In recent weeks, politicians have offered a range of proposals that would impose new government restrictions on how companies use stock buybacks and dividends. While the proposals are billed as solutions to promote inclusive economic growth and sound corporate governance, attempts to restrict buybacks and dividends are misguided. They would undermine economic security rather than enhance it.
Many companies rely on investments by individuals and institutions, such as pension funds, to finance their operations. Successful companies use this capital to generate profits, which they then deploy to expand, invest in research and development, attract and retain the best talent and invest in their communities. Companies also use profits to pay down debt or return capital to shareholders, via buybacks or dividends. This can make them more attractive to investors, and companies need investors’ confidence and support to flourish.
How do companies decide what to do with their profits? Companies are always looking for ways to invest profits to increase their future growth. At some point, they may run out of investment opportunities with enough growth potential to justify an investment. In those cases, companies often decide to use their profits in another way, to buy back shares of the company or to issue dividends. Making it harder for companies to do so could force them to sit on cash or waste it on projects with a low potential for success. This is often not the wisest use of a company’s profits, as it can hurt growth and erode investor confidence.
At the same time, returning some profits to shareholders is not necessarily a bad thing, either for the company or for society at large. Some critics of buybacks miss this point: Money returned to shareholders through buybacks and dividends does not disappear from the economy. Individual investors can use it to purchase something they’ve been saving for. The money can be lent to other companies that are hiring and growing. It can be invested in new businesses as seed money for start-ups or financing for emerging technologies.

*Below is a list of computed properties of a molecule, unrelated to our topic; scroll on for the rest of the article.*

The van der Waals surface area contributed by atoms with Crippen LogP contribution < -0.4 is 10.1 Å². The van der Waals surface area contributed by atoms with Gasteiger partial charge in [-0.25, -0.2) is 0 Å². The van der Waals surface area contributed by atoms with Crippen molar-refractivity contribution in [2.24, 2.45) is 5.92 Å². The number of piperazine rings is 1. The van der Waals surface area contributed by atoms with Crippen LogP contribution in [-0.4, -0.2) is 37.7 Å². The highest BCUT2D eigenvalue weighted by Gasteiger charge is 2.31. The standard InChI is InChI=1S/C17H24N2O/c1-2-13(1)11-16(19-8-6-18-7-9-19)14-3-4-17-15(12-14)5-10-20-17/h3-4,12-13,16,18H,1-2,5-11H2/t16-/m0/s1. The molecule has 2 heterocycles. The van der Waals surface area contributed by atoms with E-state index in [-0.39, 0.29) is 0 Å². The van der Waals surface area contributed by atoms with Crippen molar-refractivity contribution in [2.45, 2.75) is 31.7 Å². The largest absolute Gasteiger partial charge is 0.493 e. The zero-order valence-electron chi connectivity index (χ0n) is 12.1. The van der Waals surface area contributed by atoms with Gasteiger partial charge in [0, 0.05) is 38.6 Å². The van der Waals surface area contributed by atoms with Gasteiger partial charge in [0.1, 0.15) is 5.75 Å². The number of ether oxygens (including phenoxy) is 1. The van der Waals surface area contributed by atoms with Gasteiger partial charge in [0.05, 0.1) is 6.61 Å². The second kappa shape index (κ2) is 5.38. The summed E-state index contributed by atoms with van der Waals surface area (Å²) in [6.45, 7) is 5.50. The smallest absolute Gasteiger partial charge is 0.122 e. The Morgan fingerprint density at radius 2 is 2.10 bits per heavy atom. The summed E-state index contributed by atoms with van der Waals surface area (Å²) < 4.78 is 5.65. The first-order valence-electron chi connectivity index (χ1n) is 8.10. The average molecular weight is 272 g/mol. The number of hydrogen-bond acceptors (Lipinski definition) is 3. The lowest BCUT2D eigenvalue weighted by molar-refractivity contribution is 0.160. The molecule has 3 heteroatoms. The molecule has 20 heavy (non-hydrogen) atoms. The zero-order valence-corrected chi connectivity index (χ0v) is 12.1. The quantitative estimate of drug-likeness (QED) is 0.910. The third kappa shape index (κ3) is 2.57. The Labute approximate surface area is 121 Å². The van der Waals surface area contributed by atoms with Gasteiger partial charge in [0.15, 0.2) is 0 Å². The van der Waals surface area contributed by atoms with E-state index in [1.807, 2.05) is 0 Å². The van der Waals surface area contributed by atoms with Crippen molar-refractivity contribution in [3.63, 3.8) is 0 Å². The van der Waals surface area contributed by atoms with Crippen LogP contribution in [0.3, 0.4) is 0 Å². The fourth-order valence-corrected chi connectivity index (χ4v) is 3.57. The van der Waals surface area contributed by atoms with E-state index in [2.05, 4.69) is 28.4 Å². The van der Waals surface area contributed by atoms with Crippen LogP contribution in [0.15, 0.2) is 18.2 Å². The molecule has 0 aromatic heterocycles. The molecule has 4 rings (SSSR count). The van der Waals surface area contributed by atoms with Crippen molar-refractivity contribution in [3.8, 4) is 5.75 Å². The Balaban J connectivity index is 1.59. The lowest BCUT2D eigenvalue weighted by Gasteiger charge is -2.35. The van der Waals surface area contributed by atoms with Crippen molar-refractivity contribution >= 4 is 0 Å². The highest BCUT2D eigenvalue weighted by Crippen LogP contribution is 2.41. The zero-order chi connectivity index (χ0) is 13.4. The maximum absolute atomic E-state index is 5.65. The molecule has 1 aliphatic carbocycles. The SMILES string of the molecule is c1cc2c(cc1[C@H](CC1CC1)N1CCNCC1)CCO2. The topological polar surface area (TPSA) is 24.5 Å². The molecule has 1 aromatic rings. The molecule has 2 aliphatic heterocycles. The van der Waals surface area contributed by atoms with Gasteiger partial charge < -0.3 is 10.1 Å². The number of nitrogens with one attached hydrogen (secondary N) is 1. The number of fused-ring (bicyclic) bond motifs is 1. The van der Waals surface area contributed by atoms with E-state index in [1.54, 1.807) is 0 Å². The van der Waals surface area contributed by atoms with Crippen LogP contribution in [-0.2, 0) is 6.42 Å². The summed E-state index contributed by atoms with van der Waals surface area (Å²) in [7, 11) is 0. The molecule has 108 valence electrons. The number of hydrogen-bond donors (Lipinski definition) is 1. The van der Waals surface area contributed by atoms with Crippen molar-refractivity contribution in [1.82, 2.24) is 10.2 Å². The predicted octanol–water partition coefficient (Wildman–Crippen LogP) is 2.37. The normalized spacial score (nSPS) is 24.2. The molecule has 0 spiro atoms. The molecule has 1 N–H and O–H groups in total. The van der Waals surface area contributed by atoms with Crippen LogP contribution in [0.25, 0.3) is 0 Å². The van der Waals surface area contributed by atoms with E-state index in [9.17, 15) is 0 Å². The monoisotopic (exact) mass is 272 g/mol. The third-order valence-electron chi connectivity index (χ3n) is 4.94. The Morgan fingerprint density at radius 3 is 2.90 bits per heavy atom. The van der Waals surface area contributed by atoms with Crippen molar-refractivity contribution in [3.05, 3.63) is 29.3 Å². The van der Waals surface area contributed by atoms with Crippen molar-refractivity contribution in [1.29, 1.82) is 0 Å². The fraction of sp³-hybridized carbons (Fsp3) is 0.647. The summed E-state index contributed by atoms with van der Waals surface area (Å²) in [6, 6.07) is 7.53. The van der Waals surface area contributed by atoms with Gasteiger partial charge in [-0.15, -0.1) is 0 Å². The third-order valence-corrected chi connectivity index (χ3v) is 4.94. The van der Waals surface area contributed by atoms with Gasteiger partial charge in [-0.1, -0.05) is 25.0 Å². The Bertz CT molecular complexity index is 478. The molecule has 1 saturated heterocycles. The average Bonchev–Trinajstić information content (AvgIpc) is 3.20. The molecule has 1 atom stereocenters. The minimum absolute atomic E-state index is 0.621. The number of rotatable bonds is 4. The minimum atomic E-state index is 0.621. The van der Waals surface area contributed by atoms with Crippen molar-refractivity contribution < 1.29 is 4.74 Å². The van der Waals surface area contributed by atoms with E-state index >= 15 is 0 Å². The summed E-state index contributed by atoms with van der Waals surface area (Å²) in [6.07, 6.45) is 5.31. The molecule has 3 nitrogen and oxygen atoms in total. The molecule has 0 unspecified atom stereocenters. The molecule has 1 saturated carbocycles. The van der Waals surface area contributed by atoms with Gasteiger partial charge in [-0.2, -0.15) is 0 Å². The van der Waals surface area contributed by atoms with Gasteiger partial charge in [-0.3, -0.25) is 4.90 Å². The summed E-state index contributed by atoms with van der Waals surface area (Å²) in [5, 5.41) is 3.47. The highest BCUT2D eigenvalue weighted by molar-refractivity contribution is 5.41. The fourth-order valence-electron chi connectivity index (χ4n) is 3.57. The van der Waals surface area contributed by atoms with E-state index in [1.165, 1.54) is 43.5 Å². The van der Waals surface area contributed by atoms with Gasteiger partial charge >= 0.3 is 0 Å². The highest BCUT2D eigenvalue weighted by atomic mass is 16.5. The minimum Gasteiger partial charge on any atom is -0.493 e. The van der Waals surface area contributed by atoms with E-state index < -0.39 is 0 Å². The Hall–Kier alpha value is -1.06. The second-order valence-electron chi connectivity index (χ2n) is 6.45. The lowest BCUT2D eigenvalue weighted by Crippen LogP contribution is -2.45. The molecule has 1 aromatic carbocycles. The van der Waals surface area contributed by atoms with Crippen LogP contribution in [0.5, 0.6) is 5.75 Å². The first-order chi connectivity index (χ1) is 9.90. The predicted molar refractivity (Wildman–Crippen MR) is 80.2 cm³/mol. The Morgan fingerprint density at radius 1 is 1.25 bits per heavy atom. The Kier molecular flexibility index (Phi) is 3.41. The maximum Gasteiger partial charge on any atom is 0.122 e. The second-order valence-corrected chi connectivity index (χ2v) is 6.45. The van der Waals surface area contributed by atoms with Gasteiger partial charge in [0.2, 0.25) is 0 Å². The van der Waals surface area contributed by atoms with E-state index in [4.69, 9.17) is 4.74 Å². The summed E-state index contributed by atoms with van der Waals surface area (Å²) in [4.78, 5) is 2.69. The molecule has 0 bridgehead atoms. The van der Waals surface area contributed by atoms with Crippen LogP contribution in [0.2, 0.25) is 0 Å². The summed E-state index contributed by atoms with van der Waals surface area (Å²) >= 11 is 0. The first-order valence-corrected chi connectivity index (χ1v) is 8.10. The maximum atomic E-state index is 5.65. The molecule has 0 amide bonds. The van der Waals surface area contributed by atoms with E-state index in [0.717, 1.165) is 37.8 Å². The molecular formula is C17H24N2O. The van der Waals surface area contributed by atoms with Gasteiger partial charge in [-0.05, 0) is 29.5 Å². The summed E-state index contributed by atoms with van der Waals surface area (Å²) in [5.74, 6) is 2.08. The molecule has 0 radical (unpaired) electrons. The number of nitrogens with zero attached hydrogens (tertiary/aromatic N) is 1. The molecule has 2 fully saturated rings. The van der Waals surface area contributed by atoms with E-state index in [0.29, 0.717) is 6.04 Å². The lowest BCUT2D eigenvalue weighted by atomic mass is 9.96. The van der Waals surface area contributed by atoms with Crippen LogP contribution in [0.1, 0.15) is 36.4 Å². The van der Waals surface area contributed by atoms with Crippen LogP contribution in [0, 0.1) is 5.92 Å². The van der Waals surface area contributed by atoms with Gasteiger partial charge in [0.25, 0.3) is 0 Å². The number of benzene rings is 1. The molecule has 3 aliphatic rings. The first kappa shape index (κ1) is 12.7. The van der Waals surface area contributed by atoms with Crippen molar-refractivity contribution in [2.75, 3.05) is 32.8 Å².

Moreover, it is a myth that buybacks and dividends displace investments that companies would otherwise make to grow or develop innovations. While there was a substantial increase in buybacks and dividends last year, business investment also increased substantially and grew at the fastest rate since 2011. American companies invested nearly trillion in the economy during 2018, including 0 billion in research and development. And the firms doing the largest buybacks are also the ones doing the most capital investment. Among large public companies, those that repurchased stock in the first three quarters of 2018 tended to engage in more capital expenditures and research and development investment than those electing not to do buybacks, according to our analysis of Securities and Exchange Commission filings of companies in the S & P 500.
Not only do buybacks and dividends support a stronger and more dynamic economy, they also contribute to Americans’ retirement security. According to the Federal Reserve, the majority of American households have direct or indirect ownership of corporate stock through pensions, retirement accounts or investment accounts. Similarly, stocks are owned by thousands of pension funds and mutual funds, and millions of Americans benefit from asset price increases or when shares in those funds receive a dividend.